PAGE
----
When the boy began the sauce, things started out as I had planned. He began by sautéing the onions and garlic in olive oil over medium heat. After the onions were soft, he added the spices and mushrooms, letting them reduce and release their juices for 5 minutes or so. Then he added the wine, let it cook for a few minutes to burn off the booze, and poured in 1 cup of the broth.
After the sauce had been simmering for a few minutes, he looked at me with inspired eyes and said, “I think we should thicken this up.” He grabbed the flour, put it in a cup, poured 1/4 cup of broth in, mixed with a fork, then poured this mixture into the simmering sauce. Improvisational, not my style, but effective none the less. He then took gouda out of the fridge (note: not the goat cheese I had intended) and shredded it into the pan.
At this point I decided to make a salad. Gnocchi is a bit heavy in its deliciousness, so I thought a spinach salad would be nice addition…alright and maybe because I thought it was a good idea to keep my control freak busy and my hands occupied. Know thyself in all thy faults, right?
After stirring in the gouda, the boy took the ricotta out of the fridge scooped out a hefty dollop. I had bought the ricotta for the gnocchi dough, not for the sauce, but I didn’t want to interfere with his creativity (plus I had a salad to make, which was very important). He stirred in the ricotta, with the burner on all the while. My research on process has taught me that cheese goes in AFTER removing sauce from the heat. It turns out this doesn’t really matter, or didn’t in this case. Not that I was concerned though. I was making a salad.
When the ricotta (note: also not goat cheese. just saying) was fully incorporated, the boy added the gnocchi to the sauce and stirred over the heat until the gnocchi and sauce were warmed through. After our dinners were plated, the boy took out the goat cheese to sprinkle on top of the gnocchi. Finally! That’s what I’m talking about! I thought. Yes, I realize it’s possible I have a bit of an obsession with goat cheese. He deals with it well.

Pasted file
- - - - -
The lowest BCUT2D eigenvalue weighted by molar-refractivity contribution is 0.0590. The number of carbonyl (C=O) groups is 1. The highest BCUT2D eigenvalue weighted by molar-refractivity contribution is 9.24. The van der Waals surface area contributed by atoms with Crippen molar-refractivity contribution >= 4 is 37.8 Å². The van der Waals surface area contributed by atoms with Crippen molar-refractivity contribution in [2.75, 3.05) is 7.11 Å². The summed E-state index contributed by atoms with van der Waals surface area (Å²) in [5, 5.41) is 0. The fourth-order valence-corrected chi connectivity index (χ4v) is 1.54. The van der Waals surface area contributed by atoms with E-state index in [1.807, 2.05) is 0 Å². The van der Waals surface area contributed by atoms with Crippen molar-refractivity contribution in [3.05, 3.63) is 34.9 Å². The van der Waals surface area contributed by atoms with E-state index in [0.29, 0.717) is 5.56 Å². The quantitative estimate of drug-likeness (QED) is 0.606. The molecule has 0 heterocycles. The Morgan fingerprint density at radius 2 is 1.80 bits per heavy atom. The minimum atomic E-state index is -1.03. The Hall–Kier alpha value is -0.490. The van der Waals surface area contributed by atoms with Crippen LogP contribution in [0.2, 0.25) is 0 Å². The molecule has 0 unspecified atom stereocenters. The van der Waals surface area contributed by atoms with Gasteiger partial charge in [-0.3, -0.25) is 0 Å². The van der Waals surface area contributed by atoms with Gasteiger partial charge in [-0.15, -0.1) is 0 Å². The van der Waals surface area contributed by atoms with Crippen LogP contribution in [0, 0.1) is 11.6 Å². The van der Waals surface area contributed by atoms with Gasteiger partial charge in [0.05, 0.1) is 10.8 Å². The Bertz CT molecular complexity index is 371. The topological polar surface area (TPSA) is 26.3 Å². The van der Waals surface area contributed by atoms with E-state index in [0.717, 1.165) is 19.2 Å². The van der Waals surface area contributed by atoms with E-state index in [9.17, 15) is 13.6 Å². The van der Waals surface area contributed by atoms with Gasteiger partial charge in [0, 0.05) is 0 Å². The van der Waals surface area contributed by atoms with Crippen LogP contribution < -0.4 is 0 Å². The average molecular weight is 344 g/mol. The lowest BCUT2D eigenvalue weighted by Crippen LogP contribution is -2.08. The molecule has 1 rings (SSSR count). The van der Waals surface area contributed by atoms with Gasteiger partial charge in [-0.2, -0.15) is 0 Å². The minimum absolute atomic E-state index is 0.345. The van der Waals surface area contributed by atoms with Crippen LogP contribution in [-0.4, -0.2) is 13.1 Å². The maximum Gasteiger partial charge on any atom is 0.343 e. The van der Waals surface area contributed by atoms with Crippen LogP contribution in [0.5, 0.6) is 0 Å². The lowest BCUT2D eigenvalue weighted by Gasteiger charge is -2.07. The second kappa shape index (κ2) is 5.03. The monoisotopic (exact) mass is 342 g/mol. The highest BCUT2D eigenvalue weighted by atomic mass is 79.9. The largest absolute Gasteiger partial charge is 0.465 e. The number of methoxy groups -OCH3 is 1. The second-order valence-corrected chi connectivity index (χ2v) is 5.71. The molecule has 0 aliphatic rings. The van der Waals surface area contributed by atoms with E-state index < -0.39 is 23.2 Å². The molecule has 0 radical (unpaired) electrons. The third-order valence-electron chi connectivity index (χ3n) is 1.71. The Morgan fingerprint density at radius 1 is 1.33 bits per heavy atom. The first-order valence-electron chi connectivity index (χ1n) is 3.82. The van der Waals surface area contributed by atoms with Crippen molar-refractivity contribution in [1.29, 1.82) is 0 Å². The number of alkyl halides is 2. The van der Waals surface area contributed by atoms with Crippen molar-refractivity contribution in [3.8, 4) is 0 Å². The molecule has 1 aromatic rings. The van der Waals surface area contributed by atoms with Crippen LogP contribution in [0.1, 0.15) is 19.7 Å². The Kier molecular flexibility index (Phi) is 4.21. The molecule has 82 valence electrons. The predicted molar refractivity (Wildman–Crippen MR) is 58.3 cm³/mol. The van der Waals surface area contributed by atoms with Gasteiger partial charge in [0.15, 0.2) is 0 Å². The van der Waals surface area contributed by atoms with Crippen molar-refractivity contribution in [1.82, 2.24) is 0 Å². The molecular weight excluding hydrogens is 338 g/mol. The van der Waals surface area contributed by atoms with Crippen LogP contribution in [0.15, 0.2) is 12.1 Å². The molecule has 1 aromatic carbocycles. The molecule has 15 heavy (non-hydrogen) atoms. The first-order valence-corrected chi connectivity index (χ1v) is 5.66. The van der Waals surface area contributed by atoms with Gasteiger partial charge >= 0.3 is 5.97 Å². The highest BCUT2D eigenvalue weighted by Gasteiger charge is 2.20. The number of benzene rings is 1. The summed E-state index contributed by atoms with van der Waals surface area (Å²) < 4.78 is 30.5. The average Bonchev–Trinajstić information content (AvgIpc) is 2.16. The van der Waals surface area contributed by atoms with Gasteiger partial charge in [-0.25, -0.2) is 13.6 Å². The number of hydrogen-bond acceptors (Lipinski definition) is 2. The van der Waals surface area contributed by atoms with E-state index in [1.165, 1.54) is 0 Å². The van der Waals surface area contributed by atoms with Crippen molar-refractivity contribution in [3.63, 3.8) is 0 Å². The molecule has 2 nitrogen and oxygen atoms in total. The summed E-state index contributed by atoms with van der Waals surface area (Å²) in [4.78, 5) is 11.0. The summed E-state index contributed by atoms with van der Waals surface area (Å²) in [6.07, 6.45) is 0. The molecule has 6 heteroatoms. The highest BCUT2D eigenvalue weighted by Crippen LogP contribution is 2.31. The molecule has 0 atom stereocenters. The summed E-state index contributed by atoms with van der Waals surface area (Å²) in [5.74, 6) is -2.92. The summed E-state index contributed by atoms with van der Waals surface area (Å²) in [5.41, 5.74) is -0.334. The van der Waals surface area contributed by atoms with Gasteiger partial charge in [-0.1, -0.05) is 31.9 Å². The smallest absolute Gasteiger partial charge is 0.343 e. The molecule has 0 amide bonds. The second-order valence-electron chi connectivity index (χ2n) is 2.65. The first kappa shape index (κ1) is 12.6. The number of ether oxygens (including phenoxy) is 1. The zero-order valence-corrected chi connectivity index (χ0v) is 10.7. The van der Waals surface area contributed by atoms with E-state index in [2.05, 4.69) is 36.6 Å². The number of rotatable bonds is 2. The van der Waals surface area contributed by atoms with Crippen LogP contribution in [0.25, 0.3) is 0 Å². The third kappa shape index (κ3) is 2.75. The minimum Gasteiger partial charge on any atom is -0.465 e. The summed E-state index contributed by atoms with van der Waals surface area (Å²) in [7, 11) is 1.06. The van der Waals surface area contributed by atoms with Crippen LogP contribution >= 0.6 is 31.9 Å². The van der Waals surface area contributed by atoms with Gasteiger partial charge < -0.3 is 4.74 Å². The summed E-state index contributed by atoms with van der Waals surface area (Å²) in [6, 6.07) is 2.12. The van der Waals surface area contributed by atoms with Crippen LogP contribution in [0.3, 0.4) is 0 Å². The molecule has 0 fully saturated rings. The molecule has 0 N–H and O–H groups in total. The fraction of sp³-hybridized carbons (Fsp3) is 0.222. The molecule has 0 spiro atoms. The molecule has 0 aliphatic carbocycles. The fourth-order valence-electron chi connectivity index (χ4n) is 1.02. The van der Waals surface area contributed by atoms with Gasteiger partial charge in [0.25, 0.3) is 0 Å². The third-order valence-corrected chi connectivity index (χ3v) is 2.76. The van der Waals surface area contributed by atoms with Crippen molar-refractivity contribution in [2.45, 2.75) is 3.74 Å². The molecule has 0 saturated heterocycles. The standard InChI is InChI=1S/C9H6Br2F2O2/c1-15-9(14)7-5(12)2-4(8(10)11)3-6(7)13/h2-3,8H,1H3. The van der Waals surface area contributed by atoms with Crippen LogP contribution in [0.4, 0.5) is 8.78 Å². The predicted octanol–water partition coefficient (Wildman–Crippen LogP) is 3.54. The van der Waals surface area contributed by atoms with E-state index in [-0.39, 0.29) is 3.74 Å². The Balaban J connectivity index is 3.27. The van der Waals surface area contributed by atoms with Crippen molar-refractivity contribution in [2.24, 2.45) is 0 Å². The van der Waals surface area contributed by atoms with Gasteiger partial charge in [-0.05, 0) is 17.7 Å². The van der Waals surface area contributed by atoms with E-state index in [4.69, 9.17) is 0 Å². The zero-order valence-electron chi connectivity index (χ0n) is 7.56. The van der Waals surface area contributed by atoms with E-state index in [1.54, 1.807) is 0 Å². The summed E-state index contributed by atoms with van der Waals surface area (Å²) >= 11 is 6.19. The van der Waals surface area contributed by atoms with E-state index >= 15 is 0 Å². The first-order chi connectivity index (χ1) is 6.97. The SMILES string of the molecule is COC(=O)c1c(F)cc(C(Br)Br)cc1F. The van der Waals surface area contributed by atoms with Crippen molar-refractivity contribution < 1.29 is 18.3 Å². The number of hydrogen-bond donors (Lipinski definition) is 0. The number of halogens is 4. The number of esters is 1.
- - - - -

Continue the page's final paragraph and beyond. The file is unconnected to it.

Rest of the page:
My anxiety from improvisation cleared up entirely when I tasted the gnocchi. This was one of the most incredible dinners I’ve ever eaten, at home or in a restaurant. The gnocchi were pillows of creamy, melt-in-your-mouth heaven, and the sauce had just the right amount of salty cheese, earthy mushrooms, and yes, the mid-cooking addition of flour and ricotta resulted in a perfectly thick, velvety texture. I plated a large amount of gnocchi for photographic purposes, but ended up eating it all, and I mean quite literally every last bit of it. The boy even made fun of my “clean plate club” action of scraping the sauce off the plate with my fork, long after my last gnocchi had been devoured.
As the boy often tells me, my structure needs to be thrown off sometimes, both in real life and in food life. I may prefer to figure out a game plan prior to diving in, but playing it by ear isn’t always so bad. If it turns out like this meal did, I say bring on the breeziness. Or at least a light wind.